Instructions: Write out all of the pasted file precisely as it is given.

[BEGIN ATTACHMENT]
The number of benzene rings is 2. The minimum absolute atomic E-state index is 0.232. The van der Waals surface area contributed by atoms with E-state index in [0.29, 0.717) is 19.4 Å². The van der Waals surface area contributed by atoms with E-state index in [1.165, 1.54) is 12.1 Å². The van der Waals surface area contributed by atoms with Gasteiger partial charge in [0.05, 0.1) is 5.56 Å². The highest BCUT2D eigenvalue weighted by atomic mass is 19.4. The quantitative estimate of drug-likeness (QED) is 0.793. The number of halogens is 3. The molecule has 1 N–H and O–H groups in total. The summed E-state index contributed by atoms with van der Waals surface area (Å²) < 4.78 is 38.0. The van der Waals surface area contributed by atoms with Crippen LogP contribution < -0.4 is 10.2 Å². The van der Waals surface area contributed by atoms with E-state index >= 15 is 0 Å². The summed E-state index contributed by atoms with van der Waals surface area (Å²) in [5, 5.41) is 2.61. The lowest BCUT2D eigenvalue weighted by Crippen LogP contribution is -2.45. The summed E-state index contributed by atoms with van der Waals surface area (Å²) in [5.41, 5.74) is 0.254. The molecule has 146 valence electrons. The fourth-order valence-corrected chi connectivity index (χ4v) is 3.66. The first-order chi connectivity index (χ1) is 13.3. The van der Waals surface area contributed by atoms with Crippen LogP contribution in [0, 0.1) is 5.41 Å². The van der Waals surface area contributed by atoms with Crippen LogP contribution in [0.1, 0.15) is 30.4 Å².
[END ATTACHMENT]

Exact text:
The number of benzene rings is 2. The minimum absolute atomic E-state index is 0.232. The van der Waals surface area contributed by atoms with E-state index in [0.29, 0.717) is 19.4 Å². The van der Waals surface area contributed by atoms with E-state index in [1.165, 1.54) is 12.1 Å². The van der Waals surface area contributed by atoms with Gasteiger partial charge in [0.05, 0.1) is 5.56 Å². The highest BCUT2D eigenvalue weighted by atomic mass is 19.4. The quantitative estimate of drug-likeness (QED) is 0.793. The number of halogens is 3. The molecule has 1 N–H and O–H groups in total. The summed E-state index contributed by atoms with van der Waals surface area (Å²) < 4.78 is 38.0. The van der Waals surface area contributed by atoms with Crippen LogP contribution < -0.4 is 10.2 Å². The van der Waals surface area contributed by atoms with E-state index >= 15 is 0 Å². The summed E-state index contributed by atoms with van der Waals surface area (Å²) in [5, 5.41) is 2.61. The lowest BCUT2D eigenvalue weighted by Crippen LogP contribution is -2.45. The summed E-state index contributed by atoms with van der Waals surface area (Å²) in [5.41, 5.74) is 0.254. The molecule has 146 valence electrons. The fourth-order valence-corrected chi connectivity index (χ4v) is 3.66. The first-order chi connectivity index (χ1) is 13.3. The van der Waals surface area contributed by atoms with Crippen LogP contribution in [0, 0.1) is 5.41 Å². The van der Waals surface area contributed by atoms with Crippen LogP contribution in [0.1, 0.15) is 30.4 Å².